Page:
Swearing off snoozing

The problem of drivers asleep at the wheel is not new, nor is it confined to overtaxed truckers. In a mobile society that places a premium on how far people can go-go-go before they slip-slip-slip into sleep, it's no wonder everyone from harried commuters to vacationing motorists to longhaul truckers can recall moments of extremely rude awakening. those horrible split seconds when they snapped awake

The problem of drivers asleep at the wheel is not new, nor is it confined to overtaxed truckers. In a mobile society that places a premium on how far people can go-go-go before they slip-slip-slip into sleep, it's no wonder everyone from harried commuters to vacationing motorists to longhaul truckers can recall moments of extremely rude awakening…. those horrible split seconds when they snapped awake only to realize they had been asleep at the wheel of a moving motor vehicle.

What has been done to prevent drivers from nodding off has run the gamut from downing coffee to swallowing amphetamines. In between the practical and the illegal have been the laughable solutions.

As DaimlerChrysler (DC) points out in a recent house organ, High Tech Report, some of the most comical include the sensor placed behind a driver's ear that triggers an alarm as soon as the driver's head starts to nod. Other devices are out there that “beep” if the steering wheel has not moved in a set time period.

But, says Lars Galley, a driving behavior psychologist (yes, it has come to that!) on a DC research team based in Berlin-Marienfelde Germany, such devices usually warn a driver far too late.

According to DC, an effective solution for what its researchers call “fatigue recognition” would have to spot tiredness early on, yet not treat every unusual driver reaction as an indication of drowsiness. Otherwise, the gizmo will set off so many false alarms the driver will shut it off (or break it to bits).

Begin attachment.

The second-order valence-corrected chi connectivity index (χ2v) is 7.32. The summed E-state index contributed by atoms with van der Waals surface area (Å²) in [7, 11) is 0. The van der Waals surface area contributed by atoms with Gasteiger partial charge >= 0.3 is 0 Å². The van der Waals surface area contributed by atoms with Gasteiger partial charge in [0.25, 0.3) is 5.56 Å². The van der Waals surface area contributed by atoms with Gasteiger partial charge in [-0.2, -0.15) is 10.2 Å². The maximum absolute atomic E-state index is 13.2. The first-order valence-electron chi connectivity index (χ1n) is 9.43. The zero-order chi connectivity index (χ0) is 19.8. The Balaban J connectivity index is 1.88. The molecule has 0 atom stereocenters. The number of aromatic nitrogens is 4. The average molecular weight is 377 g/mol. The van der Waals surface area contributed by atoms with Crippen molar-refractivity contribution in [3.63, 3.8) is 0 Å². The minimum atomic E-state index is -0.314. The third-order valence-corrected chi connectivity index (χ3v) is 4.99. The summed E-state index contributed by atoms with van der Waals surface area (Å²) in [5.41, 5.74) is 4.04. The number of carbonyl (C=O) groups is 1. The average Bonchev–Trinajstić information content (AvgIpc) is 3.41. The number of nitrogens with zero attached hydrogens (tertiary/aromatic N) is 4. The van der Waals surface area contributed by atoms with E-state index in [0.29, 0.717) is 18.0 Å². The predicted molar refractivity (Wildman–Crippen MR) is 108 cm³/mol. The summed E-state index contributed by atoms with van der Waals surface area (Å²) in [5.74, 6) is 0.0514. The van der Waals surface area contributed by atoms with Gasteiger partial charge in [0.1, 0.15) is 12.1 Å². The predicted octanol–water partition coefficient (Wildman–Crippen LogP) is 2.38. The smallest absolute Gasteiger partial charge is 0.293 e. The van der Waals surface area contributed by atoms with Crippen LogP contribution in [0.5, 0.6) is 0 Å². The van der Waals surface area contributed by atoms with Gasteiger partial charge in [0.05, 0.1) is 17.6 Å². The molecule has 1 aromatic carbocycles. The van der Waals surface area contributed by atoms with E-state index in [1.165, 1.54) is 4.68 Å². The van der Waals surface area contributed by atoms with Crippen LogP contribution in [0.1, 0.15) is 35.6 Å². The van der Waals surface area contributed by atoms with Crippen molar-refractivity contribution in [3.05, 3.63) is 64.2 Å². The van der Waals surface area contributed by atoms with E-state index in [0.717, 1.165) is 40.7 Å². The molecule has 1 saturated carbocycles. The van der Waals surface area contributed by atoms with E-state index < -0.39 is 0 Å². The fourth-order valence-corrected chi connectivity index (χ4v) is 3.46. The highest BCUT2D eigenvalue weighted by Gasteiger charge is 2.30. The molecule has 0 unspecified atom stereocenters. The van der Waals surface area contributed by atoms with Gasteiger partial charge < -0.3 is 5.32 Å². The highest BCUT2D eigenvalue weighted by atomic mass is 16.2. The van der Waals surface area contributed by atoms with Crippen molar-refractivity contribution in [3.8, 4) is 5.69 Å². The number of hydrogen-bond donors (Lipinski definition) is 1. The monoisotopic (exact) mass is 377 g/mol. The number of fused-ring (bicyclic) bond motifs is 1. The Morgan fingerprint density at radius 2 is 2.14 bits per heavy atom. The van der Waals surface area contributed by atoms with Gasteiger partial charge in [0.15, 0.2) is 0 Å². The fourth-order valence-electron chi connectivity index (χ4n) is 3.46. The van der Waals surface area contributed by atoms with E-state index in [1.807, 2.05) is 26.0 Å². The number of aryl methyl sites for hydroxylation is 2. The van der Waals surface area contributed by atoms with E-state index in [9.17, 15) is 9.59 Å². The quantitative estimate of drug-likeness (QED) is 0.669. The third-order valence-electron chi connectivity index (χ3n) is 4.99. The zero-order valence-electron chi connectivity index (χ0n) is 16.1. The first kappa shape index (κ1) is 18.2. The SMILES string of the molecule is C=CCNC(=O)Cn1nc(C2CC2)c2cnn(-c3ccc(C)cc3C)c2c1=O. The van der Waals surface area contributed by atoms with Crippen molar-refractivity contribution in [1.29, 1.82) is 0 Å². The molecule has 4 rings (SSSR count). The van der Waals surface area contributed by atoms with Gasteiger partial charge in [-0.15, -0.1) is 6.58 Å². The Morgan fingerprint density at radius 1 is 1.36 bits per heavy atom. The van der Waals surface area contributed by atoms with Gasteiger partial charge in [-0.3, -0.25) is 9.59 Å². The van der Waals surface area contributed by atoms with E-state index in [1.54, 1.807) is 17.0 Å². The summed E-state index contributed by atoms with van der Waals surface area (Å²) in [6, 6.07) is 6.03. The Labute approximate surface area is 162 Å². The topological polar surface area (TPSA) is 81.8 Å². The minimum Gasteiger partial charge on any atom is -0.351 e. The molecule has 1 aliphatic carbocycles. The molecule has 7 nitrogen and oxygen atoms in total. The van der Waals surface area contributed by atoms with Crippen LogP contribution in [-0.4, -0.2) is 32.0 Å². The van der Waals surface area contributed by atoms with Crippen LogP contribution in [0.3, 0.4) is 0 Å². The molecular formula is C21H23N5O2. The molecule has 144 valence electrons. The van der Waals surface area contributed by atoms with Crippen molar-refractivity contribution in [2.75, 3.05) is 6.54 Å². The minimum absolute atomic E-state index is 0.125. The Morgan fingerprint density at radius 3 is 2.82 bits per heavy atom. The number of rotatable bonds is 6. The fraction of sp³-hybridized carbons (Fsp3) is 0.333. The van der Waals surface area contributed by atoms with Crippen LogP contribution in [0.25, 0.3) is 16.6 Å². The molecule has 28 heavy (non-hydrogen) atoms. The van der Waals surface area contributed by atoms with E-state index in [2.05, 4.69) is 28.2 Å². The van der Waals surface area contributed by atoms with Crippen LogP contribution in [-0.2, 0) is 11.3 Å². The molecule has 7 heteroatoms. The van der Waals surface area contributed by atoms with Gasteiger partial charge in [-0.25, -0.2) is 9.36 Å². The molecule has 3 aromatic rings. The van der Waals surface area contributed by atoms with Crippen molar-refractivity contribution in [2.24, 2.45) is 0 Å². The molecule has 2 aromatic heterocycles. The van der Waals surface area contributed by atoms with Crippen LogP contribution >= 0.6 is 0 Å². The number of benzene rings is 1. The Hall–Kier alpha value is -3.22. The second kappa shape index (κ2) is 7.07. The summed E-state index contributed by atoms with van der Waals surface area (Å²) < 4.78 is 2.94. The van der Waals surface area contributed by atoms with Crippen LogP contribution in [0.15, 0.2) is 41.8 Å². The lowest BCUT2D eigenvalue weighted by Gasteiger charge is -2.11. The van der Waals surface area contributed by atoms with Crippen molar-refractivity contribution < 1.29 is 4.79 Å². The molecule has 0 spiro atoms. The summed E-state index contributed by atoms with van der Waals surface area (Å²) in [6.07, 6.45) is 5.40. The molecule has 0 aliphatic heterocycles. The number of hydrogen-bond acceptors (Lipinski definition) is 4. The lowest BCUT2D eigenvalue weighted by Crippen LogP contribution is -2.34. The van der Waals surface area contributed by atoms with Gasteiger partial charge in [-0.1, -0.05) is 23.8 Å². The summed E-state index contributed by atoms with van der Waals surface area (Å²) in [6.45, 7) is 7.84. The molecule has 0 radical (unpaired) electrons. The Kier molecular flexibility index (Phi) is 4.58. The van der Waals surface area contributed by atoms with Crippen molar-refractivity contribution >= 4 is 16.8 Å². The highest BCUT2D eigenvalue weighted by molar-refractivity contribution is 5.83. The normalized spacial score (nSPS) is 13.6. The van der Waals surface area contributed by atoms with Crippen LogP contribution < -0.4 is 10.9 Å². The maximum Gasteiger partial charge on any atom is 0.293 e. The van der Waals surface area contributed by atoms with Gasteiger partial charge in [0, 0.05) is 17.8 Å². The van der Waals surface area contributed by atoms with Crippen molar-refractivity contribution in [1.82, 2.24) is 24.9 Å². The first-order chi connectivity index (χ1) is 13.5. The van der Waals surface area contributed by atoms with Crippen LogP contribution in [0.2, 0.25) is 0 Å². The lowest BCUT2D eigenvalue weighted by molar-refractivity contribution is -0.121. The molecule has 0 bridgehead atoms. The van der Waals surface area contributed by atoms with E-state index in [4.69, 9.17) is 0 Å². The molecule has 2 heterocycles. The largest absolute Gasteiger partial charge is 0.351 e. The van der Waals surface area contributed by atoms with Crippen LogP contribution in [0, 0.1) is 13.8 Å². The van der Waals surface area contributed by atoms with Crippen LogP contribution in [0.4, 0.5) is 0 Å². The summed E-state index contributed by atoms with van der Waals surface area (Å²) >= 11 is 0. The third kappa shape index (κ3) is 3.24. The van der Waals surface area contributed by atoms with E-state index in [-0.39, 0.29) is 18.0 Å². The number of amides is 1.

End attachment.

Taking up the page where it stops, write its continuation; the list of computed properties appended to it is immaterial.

An effective device should also be able to “intelligently influence” driver behavior by somehow convincing him to stop driving until refreshed.

“From the very beginning,” says Gotz Renner, head of the DC driver-fatigue research team, “we set up extremely strict criteria concerning the frequency of failed or false alarms in such a system. And we are taking great care to develop a human-machine interface that not only recognizes tiredness but also warns drivers in such a way that they will intuitively do the right thing.”

That sounds almost easy, and almost like a new product is about to be released. But, alas, they are not there yet. At this point in the game, the DC researchers report they believe no single parameter can be used to ascertain a driver's tiredness. Rather, they expect a number of measurements will have to come into play to design an effective warning device.

According to DC, engineers and psychologists work closely together on the research team because of an “all-too-human aspect” of the tired-driver issue.

“Psychological investigations have shown that as our tiredness increases, our readiness to make decisions decreases,” explains researcher Wolfgang Gottlieb. “For example, a driver who has already realized that he is in danger of falling asleep and has just seen a sign for a highway turnout might actually pass the exit lane before he can to decide whether or not to stop.”

Renner points to another part of the fatigue problem all too familiar here in the States. “Increasingly, highway service areas are so full of parked cars that truckers can't find any space to park. What should drivers do in situations like that, even if they're smart enough to pull off the road?”

Unfortunately, that is a question that can only be answered by pouring more money into high-tech solutions as well as bricks and mortar.

On the other hand, if there was real hours-of-service reform in this country there would be far fewer sleep-deprived truckers on the road.

Then we could just sell the anti-nod-off devices to four-wheelers — who will never get the message that sleep kills anyway.

Still, it's worth dreaming about. In bed.

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